Celebrating 20 Years of infernoCelebrating 20 Years of inferno

 

Insight April 30, 2019

The Value of Nofollow Links

 

We have talked in the past about link building and how important it is to your overall search engine optimization (SEO) strategy. What we didn’t tell you is that not all inbound links are created equal. But that’s okay. All inbound links may not be equal, but they do have value.

Link building is unquestionably one of the most important facets of SEO. Backlinks, or inbound links to your webpage, tell search engines that people trust what you have to say – enough to send their visitors to your website. You could say that every link to your page is like a vote or endorsement telling search engines that your content has value.

Since the late 1990s, Google has relied on links to measure the value and authority of webpages. It uses an algorithm called PageRank to measure the value and authority of webpages, assigning a score from 0 to 10 (10 being the highest) to reflect that value. But, in the early days of Google, spammers began to abuse the system, posting spam links on popular blogs and resorting to automated link building processes to boost their page rank.

To combat link spamming, Google, MSN and Yahoo! teamed up to introduce the nofollow HTML microformat. Any link with the nofollow attribute effectively puts up a stop sign signaling to search engine bots that they should not follow the link, so it will not be used to calculate PageRank.

When the nofollow attribute first arrived on the scene in early 2005, it spooked some marketers. Now, all their time and effort spent pitching a product or a piece of content could be undone with a short line of code: rel=”nofollow”. But is a nofollow link truly worthless?

Search engines today aren’t simply looking at backlinks and link juice. Social signals, like links shared on Facebook, Twitter and LinkedIn factor into your PageRank, despite being nofollow. Plus, any link, nofollow or not, helps build trust.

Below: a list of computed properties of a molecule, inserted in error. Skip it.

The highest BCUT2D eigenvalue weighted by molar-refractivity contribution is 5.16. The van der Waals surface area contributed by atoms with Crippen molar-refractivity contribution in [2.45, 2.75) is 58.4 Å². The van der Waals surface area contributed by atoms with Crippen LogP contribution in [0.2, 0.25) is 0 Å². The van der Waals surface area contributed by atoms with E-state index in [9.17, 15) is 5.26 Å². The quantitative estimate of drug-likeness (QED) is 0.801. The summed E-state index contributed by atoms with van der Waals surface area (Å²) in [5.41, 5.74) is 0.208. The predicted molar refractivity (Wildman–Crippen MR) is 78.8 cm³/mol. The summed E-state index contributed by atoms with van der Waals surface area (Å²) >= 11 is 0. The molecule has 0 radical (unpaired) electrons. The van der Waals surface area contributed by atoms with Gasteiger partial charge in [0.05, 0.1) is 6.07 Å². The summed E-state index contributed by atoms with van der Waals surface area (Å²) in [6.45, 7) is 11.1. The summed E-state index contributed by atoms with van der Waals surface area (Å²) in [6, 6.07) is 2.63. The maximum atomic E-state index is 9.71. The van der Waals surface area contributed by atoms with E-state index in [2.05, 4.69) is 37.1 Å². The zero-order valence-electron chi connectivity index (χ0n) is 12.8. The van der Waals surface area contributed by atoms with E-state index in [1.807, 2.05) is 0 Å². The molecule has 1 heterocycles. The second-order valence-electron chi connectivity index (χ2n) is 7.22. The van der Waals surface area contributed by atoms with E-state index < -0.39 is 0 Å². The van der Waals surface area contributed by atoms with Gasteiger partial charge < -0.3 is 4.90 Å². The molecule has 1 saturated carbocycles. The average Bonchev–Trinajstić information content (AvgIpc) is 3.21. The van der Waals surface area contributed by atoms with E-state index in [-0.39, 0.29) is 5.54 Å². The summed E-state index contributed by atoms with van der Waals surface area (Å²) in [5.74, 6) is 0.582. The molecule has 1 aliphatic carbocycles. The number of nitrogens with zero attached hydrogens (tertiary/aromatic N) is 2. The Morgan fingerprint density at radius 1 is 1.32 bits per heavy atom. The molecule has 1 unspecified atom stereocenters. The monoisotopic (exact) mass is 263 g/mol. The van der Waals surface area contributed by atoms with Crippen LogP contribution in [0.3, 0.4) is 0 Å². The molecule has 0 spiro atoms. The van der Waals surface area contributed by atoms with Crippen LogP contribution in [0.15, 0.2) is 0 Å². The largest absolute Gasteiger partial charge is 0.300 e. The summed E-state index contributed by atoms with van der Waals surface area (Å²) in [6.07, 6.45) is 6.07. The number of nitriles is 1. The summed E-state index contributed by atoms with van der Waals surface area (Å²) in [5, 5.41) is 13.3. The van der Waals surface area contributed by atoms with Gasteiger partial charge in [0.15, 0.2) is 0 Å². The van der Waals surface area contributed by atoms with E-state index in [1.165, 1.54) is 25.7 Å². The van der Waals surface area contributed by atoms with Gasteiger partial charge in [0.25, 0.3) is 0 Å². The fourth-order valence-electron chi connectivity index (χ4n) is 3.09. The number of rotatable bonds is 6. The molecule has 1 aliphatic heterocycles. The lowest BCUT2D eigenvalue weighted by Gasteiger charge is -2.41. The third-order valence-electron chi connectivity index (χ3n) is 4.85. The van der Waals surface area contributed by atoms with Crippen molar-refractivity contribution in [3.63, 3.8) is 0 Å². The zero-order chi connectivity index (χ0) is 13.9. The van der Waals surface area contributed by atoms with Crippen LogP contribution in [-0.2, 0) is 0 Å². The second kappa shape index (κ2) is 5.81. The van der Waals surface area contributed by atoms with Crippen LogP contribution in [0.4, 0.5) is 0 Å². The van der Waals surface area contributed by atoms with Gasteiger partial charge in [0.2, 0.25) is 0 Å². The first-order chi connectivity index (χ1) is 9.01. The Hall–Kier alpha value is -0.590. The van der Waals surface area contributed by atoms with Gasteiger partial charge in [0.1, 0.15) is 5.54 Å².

When Google first introduced the nofollow attribute, it wasn’t to penalize webpages that earned their backlinks fair and square. It was to control spamming. Typically, webmasters use nofollow for:

  • Untrusted content: Whenever you cannot (or will not) vouch for the content of pages linked on your website, you should apply the nofollow attribute. Social media posts, blog posts, forum posts and other user-generated content are typically nofollow to discourage comment spamming.
  • Paid links: Google takes a strong stance when it comes to paid links, asking webmasters to help ensure that advertisement links do not affect search engine rankings. Using the nofollow link is similar to providing a disclosure of a paid relationship (e.g., Sponsored posts on Instagram) that can be read by the search engine bot.
  • Crawl prioritization: When you have a page that does not need to be indexed by Google (i.e., pages that will only be valuable to humans, not bots, such as the registration page or login page), use nofollow to indicate to Google that there are other pages you would prefer to have indexed.

When you think about the three primary reasons for using nofollow, getting a nofollow link can feel like a slight. You’re working hard to produce great content and build links to your webpage, but all your efforts won’t affect your PageRank.

Still, there is value in the nofollow.

How Do You Make the Most of Nofollow Links?

Sometimes, we get so focused on the process of link building that we forget the goal: Creating opportunities for people to discover your webpage and convert. Every link, regardless of the link attribute, has the potential to send referral traffic to your webpage. Anytime someone posts a backlink to your webpage on their website, their readers have the opportunity to check out your content. Plus, as more people discover your content, there is a chance that other webpages will cite it as a dofollow link.

  • Test your headlines. When you share you content on social, make sure you regularly test your content to see what compels your fans to click.
  • Build up your network. Reach out to other authorities within your industry and invite them to review your content. Stick with sharing a standout piece that’s relevant to your target audience and you might just earn a share.
  • Keep an eye on the bounce rate. Getting people to your webpage isn’t helpful if they don’t stick around. Make sure that you’ve optimized your website to provide the best user experience on desktop and mobile.

Nofollow links aren’t the end of the world. They’re just one more opportunity to get your content in front of a new audience.

Looking for more insights like this? Sign up for infernotes.